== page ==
Long ago in a place not seen by anyone now living, there dwelled a humble farmer with a large family. His land was poor and barely arable, growing only onions, but he tried to scrape out an existence to support his extensive brood. The farmer did not even have a stable to keep his cow. He had to tie the creature to a tree in his yard, so that it would not wander away. However, the cow was his one boon, for it granted the farmer two large pails of milk each and every morning.
One day, as the farmer was carrying his two pails of milk to the farmhouse, a giant was passing by. He was a terrifying fellow, with a head the size of a bathtub. When the giant saw the frothy milk slopping in the pails, a terrible thirst came over him.
“You, farmer!” the giant boomed. “Give me some of your milk.”
“It is for my family,” the farmer protested. “It’s all we have for our breakfast.”
Now, the giant was a crafty fellow. It would be easy for him to take both pails of milk by force, but he thought if he did so than the farmer might rouse his neighbors and drive him from the country. So he said to the farmer, “If you do not give me one of your pails of milk, I will take both. Do not be so greedy.”
If he had any courage at all, it abandoned the farmer while he stood in the dark shadow cast by the giant. So he gave one of his pails of milk to the giant. The enormous man drank down the milk in one gulp, cast the empty bucket upon the ground, and plodded away.
Every day afterwards, the giant returned and demanded that the farmer give him a pail of milk. Knowing not what else to do, the humble farmer obliged.
However, one day the farmer went to milk his cow, only to discover that it had gone dry, and would give no milk. Not two pails, not one, not even a single drop.
Soon, the giant arrived and demanded his daily drink.
“My cow is dry,” the farmer said. “I have nothing for you this day, and nothing for my family.”
“I suspect you are trying to trick me,” the giant growled. “But I am in a hurry today. So I will make you a deal. Tomorrow, you will give me two buckets of milk. And if you do not have them, the I will eat your oldest child.”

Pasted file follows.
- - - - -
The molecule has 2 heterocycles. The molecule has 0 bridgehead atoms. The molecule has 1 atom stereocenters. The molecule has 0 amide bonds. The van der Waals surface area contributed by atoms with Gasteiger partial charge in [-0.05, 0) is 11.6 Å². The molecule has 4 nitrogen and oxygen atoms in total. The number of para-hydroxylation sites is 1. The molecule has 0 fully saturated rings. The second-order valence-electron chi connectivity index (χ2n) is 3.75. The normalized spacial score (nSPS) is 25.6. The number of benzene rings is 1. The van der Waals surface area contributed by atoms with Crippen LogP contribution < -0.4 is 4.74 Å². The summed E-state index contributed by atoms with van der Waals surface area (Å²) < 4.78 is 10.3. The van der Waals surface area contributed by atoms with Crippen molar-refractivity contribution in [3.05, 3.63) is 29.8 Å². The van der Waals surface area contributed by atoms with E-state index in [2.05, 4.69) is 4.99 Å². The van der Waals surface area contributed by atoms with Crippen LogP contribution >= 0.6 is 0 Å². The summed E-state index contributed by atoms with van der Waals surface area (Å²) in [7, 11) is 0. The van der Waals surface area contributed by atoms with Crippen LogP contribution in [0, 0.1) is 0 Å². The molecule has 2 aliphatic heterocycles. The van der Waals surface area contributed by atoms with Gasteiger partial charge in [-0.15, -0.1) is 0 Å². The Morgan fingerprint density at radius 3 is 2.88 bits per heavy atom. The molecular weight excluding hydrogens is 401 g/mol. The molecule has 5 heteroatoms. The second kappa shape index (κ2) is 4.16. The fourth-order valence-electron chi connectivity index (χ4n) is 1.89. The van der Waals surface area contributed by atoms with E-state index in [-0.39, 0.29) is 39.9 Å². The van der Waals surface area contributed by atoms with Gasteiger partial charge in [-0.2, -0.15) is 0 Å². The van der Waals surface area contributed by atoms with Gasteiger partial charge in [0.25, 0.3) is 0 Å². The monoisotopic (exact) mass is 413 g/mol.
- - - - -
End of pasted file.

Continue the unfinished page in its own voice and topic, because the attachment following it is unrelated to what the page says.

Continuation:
Then the giant stomped away, causing the ground to quake.
The farmer was at a loss for what to do, and began to fret. But his wife said, “Tell a story to the cow, and it will soothe her.”
And so the farmer did as his wife suggested, and spent the afternoon telling tales to the cow.
However, the next morning, when the farmer returned to the cow, it was to discover that she was still dry. Soon enough, the giant arrived in the yard. He leaned down and glared at the farmer with an angry eye.
“I’m ready for my two buckets of milk!” the giant thundered.
“The cow is still dry,” the farmer moaned. “I have no milk to give.”
“I do not like these tricks,” the giant grumbled. “But I am in a hurry today, so I will give you another day’s grace. When I come tomorrow, there better be FIVE buckets of milk waiting for me. Otherwise, I will eat your oldest child AND your youngest, too!”
Then the giant clomped away, causing the trees to tremble and topple.
The farmer was now truly terrified. But his wife said, “Sing a song to the cow and coax the milk from her udder.”
It seemed like a silly idea, but having no better plan, the farmer went into the yard and began singing loudly to the cow. He sang all afternoon and into the evening. At last, exhausted, he went back to his house and fell sound asleep.
However, the next morning, when the farmer returned to the cow, it was to discover that she was still dry. Soon enough, the giant came rumbling into the yard and demanded to have his five buckets of milk.
“The cow is still dry,” the farmer told him. “I have no milk to give.”
“You have tested my patience to the thin,” the giant snarled. “But I am in a hurry today, so I will give you one last chance to please me. When I come tomorrow, there better be TEN buckets of milk waiting for me. Otherwise, I will eat all of your children, and your wife, too.”
Then the giant galumphed away, causing the rocks to tumble down from the nearby mountains.
The farmer was at his wit’s end and felt that everything was lost. But his wife said, “Go and perform a dance for the cow. That will surely start the milk running.”
The farmer felt this was a hopeless suggestion, but not knowing what else to do, he went into the yard and began dancing for the cow. She stared at him with blank eyes, chewing her cud as he pranced before her. He performed well into the night until at last he collapsed from exhaustion and began to slumber in the long, dead grass.